Monsanto Co., the world's biggest seed producer, fell the most in five years, losing $13.21, or 12 percent, to $98.87. Wheat, corn and soybeans dropped by the maximum permitted by the Chicago Board of Trade as rain improved crop prospects in Australia and farmers worldwide prepared to sow more grain to take advantage of last month's record prices. Monsanto also lost a bid to have France's highest court overturn a ban on genetically modified corn.

CIT, Discover

CIT Group Inc. lost $1.65, or 12 percent, to $11.64. The largest independent commercial finance company in the U.S. had its rating cut one level by Moody's Investors Service, which cited its reduced funding flexibility amid a tightening credit market. The rating was cut to A3 from A2, affecting about $53 billion of debt securities, Moody's said.

Discover Financial Services dropped the most since its spinoff by Morgan Stanley in June, falling $2.20, or 13 percent, to $15.20. The credit-card company said profit fell 65 percent on charges tied to selling a U.K. unit.

Financial shares had rallied as much as 2.5 percent earlier.

Freddie, Fannie

Freddie Mac climbed $3.88 to $29.90. Fannie Mae added $2.49 to $30.71. Regulators for the two companies cut their surplus capital requirement to 20 percent from 30 percent to help expand their combined $1.5 trillion in mortgage investments and revive the home-loan market. The change is expected to provide $200 billion in funds to the mortgage-backed securities market, the Office of Federal Housing Enterprise Oversight said in a news release. The government-chartered companies also agreed to raise more capital.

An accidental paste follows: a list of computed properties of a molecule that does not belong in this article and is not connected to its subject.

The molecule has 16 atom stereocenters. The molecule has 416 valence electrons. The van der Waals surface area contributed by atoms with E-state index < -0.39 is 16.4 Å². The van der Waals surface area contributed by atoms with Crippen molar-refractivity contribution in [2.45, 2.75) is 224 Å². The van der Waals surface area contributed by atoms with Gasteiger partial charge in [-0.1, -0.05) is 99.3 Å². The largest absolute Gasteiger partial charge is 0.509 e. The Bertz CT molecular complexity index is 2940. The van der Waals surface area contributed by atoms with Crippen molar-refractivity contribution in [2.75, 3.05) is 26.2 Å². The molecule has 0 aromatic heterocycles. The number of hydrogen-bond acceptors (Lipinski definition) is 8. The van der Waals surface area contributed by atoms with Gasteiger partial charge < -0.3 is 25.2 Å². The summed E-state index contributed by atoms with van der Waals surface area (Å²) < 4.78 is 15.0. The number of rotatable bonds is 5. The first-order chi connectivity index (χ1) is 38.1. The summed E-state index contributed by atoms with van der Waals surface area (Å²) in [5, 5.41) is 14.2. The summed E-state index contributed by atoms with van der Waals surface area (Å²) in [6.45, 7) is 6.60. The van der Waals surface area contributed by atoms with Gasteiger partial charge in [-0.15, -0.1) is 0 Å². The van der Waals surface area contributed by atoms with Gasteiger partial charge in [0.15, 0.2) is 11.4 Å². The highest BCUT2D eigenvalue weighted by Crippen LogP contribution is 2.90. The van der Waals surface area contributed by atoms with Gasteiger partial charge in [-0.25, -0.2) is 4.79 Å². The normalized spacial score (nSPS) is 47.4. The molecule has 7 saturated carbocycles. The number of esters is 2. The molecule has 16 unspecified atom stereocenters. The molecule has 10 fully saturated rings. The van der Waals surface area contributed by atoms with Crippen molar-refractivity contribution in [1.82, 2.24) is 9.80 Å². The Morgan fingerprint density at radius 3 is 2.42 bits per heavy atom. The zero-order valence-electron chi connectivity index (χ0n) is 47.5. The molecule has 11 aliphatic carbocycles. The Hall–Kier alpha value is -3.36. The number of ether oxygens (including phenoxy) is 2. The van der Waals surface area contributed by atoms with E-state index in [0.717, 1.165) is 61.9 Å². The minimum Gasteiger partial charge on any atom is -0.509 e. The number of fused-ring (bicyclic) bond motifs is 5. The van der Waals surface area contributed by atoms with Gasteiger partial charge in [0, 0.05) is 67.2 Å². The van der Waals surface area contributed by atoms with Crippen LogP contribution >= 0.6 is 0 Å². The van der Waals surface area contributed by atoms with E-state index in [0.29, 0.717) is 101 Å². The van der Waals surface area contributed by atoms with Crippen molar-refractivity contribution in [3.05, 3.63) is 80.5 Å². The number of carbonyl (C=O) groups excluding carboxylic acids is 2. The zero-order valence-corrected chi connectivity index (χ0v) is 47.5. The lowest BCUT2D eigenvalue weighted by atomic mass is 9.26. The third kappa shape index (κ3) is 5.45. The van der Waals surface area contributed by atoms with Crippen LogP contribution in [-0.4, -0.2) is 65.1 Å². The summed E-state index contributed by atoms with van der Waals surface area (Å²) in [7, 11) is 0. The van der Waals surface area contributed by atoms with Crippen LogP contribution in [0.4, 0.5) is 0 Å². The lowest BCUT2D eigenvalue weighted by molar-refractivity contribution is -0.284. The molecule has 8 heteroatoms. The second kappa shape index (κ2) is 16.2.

Morgan Stanley gained 59 cents to $43.45. The second- biggest U.S. securities firm said it earned $1.45 a share in its fiscal first quarter, topping analysts' estimates of $1.01.

Visa Inc. rallied $12.50, or 28 percent, to $56.50 in its first day of trading in New York. The largest credit-card company set a record for U.S. initial public offerings yesterday by raising $17.9 billion. Underwriters sold 406 million shares of Visa for $44 each, $2 more than the highest price predicted by the company in its prospectus.

Clear Channel Communications Inc. dropped $3.20 to $32.60. The largest U.S. radio company's buyout by Thomas H. Lee Partners LP and Bain Capital LLC is not likely to close this week, CNBC reported, citing people with knowledge of the situation. The company doesn't plan to comment on the CNBC report, spokeswoman Michele Clarke said in an e-mail.


Adobe Systems Inc. surged $2.87 to $34.75. The biggest maker of design programs maintained its projection for revenue growth of about 13 percent this year, easing concerns that advertising and marketing companies are curbing software spending.

MGIC Investment Corp. fell 90 cents to $13.10. The largest U.S. mortgage insurer plans to raise at least $675 million through stock and convertible debt sales to increase capital at its main insurance unit after a record fourth-quarter loss. Additional shares give each stockholder a smaller slice of the company's earnings.

General Mills Inc. gained 72 cents to $58.92. The second- largest U.S. cereal maker posted third-quarter profit that exceeded some analysts' estimates after the company raised prices and reduced production costs.

The Russell 2000 Index, whose median market value is 95 percent less than the S&P 500's, fell 2.6 percent to 664.13. The Dow Jones Wilshire 5000 Index, the broadest measure of U.S. shares, dropped 2.4 percent to 13,037.3. Based on its retreat, the value of stocks decreased by $397 billion.